It's been in the works for a while, but as the town prepares for the bulk of construction as part of phase II of the Berlin High School renovation project, officials have finally had a chance to slow down a celebrate a bit.
The town celebrated a groundbreaking ceremony Tuesday morning, with state and local officials coming together to break ground on the second phase and celebrate the project being on time. Mayor Adam Salina and School Superintendent David Erwin said as of now, the first phase of the project will be ready to open in April.
"It's exciting to be at this point. It truly has been a true community undertaking," Salina said. "We can't wait to get a glimpse of the new work and give parents, students and staff a taste of what the whole project will look like when it is finished."
The first phase of the project unveiled will include several classrooms, as well as the cafeteria space.
House Majority Leader Joe Aresimowicz, D-Berlin and Southington, explained that he worked with Rep. Cathy Abercrombie and Sen. Terry Gerratana on legislation (SB 876) to secure $19.3 million through the state’s School Construction Grant Program to help pay for the much needed overhaul of the 60 year-old building that includes replacing the roof.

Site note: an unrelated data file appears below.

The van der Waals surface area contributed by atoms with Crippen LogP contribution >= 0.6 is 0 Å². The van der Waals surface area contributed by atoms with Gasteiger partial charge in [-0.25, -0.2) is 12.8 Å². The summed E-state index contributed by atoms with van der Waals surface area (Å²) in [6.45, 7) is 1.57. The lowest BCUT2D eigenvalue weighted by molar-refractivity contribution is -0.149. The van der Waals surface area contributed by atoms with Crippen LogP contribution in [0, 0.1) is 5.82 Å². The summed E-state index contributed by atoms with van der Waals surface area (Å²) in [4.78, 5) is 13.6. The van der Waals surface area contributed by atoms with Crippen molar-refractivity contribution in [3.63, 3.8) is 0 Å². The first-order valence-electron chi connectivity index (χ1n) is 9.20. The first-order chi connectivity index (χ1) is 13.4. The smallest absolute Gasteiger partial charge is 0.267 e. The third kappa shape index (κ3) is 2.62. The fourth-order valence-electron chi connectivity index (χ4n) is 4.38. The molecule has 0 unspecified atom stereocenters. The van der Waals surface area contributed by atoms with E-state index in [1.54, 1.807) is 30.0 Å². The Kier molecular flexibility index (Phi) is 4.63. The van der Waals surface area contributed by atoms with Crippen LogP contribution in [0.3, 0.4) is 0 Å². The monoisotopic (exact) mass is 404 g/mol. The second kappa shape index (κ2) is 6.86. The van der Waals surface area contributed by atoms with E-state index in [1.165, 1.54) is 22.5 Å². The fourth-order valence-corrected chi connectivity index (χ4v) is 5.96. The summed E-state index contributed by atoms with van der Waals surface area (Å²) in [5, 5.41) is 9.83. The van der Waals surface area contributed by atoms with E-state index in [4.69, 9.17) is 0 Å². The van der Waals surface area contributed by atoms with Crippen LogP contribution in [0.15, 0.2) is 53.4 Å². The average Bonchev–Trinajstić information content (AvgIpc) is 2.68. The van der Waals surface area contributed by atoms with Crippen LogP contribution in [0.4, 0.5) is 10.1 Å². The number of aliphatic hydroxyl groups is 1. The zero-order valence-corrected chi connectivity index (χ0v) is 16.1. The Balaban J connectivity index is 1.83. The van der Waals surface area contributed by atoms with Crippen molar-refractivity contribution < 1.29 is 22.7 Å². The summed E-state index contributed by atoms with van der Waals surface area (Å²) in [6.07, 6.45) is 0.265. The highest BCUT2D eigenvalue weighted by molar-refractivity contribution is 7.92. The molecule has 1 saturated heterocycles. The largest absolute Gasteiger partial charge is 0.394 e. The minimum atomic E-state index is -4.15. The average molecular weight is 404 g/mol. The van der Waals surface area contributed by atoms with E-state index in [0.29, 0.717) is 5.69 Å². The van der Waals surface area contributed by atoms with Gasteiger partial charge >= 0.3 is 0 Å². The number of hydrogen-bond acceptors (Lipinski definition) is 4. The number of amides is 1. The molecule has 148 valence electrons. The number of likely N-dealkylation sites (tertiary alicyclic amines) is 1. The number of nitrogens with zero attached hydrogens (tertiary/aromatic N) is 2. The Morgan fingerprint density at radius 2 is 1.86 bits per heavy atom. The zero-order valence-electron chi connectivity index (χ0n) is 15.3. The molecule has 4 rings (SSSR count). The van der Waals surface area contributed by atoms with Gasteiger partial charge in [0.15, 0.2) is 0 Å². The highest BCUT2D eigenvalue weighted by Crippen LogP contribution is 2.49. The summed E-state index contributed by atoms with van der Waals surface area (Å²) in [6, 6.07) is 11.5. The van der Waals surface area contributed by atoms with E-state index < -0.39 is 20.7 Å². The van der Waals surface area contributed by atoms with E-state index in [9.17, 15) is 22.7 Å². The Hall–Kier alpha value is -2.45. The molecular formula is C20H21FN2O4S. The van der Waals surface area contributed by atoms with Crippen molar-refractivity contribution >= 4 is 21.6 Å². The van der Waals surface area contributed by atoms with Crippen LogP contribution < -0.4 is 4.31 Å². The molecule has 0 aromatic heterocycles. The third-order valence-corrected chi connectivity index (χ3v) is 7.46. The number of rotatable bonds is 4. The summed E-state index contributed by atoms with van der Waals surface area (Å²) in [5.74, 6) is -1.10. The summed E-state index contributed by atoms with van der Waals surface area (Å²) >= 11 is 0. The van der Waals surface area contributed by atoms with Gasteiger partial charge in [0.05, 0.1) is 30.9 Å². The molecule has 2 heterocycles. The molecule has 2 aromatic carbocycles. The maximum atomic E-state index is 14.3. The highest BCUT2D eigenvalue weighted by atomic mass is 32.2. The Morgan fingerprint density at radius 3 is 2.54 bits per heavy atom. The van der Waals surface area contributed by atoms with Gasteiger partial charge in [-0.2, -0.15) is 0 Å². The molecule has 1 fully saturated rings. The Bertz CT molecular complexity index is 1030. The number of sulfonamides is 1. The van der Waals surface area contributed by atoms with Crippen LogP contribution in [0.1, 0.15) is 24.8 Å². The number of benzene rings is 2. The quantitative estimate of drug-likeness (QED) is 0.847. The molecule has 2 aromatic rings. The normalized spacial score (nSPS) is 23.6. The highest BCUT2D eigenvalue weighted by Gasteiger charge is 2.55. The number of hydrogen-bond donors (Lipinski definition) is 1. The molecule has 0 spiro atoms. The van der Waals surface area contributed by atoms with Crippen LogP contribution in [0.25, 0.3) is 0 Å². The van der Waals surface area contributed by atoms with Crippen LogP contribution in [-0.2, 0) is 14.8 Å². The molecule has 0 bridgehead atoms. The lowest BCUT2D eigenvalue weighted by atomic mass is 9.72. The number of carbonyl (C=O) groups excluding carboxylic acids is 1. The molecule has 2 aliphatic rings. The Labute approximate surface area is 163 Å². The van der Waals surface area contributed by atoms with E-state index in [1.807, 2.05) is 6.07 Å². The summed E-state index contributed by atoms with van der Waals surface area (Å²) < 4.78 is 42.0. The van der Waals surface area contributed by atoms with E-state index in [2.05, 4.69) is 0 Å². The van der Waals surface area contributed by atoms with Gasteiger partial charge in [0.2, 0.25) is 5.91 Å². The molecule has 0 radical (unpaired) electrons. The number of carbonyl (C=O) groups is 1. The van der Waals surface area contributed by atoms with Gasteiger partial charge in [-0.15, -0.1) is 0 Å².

“I’m thrilled to finally see construction underway. I would like to thank the many people who have worked so hard and so long to get us here today,” Aresimowicz said.
First opened in 1953, the high school has been showing serious wear and tear. In 2011, a ceiling collapsed in a classroom because of water leaking through the roof. As a result, the town voted in a 2011 referendum for an almost $70 million renovation project of the aging high school. The project is called "build-as-new" which means everything in the high school would be gutted and renovated as new.
“If today's groundbreaking marks anything, it stands for the community of Berlin coming together—young and old, parents and non-parents—on behalf of our children's and community's future. This groundbreaking ceremony isn't about today, but it is about the many days to come for Berlin's children,” said Berlin Board of Education President Gary Brochu.
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